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Another outrigger accident

We have just learnt of an accident that occurred in France in April in which three men survived a truck mounted lift accident.

The accident occurred in Mougerre in the extreme South West of France on April 16th of this year. The lift, a 52 metre Pagliero owned by Locnacelle-Isle de France/ part of the Lorlev crane and access rental group, was working on the rewiring of overhead cables for DEF. The men were all employed by subcontractor Transel - Stéphane Daudus, 28, Stéphane André, 24, and Ali Saidi, 47.
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The fallen lift

The local police have said that the lift tipped after the ground gave way under the trucks wheels. We assume that they meant the outriggers. The unit was set up on the inside of the EDF centre de Salines - close to the perimeter fence. We do not know if the outriggers on the side that the lift tipped were fully extended or not.
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An overview of the accident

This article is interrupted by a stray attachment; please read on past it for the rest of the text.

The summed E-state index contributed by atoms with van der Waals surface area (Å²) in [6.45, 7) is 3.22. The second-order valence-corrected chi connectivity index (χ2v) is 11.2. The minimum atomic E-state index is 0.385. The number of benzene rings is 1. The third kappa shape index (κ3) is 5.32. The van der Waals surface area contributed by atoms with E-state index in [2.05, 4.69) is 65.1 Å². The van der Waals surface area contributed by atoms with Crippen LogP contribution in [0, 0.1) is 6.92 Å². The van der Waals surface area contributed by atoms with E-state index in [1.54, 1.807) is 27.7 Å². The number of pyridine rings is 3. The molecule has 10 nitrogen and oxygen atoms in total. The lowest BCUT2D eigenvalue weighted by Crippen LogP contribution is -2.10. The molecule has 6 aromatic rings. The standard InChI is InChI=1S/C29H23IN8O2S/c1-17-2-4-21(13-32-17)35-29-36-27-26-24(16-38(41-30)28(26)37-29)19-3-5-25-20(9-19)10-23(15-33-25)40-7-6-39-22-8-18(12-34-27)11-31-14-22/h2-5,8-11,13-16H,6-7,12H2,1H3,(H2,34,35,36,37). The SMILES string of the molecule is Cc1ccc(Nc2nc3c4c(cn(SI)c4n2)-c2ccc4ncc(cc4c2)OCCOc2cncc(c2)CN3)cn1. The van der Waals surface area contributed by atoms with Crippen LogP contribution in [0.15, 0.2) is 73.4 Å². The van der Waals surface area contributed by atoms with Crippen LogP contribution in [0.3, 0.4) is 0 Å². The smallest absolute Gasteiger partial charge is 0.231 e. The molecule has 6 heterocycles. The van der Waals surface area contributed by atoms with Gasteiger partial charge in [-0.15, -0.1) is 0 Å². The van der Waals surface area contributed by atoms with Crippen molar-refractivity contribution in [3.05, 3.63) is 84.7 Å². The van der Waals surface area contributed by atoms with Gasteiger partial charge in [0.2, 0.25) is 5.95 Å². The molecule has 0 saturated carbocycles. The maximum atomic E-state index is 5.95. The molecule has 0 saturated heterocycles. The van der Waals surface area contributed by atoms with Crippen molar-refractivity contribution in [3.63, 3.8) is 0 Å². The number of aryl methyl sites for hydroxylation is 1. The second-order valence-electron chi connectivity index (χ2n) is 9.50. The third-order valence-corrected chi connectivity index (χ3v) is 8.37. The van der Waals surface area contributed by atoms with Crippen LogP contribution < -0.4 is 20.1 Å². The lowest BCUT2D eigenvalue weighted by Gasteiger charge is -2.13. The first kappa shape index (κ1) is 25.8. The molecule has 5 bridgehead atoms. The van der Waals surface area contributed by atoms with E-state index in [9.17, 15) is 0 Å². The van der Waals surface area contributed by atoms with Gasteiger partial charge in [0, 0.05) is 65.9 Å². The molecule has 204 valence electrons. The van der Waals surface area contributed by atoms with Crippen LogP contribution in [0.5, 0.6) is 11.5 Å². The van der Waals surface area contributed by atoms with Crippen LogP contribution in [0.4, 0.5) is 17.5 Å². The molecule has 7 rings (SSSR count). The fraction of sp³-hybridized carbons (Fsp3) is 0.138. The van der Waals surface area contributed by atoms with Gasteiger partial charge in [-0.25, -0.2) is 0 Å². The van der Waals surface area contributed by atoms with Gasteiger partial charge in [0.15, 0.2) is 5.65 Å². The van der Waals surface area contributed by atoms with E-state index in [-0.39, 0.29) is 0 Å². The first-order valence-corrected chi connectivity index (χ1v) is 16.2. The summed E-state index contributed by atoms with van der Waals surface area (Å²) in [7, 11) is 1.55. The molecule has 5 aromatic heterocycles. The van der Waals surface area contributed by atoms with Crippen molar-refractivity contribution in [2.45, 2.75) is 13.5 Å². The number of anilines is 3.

If they were then they clearly punched deep into the ground. Alternatively it is possible that they were not extended on that side – given that the unit was up against the fence. If so then the cause of the accident would clearly have been down to the operator slewing over the retracted outriggers, although in this machine we understand that the beam extension is monitored and the data input then limits the slew range.

The men were working at a height of around 15 metres when reports say that the lift started to tip very slowly and then gathered speed as it went over – this suggest that outrigger beams were not extended. The three section jib buckled as it hit the ground and the cage was largely destroyed.
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The jib buckled on impact

The men in the platform were wearing harnesses and lanyards which may well have saved them? Although as there was probably little or no catapult effect on this accident they may have not helped?

The men were taken to hospital suffering from serious injuries, none of which were life threatening.

There are clearly some important lessons to be learnt from this accident and we have contacted the company in a bid to learn more. In the meantime many thanks to the reader who sent it in.


Since publicaiton we have been informed that the outriggers were fully set on both sides and that at least the machines pads had been used. So the cause of this accident would seem to be down to soft ground and insufficient spreading of the load or the presence of an underground void.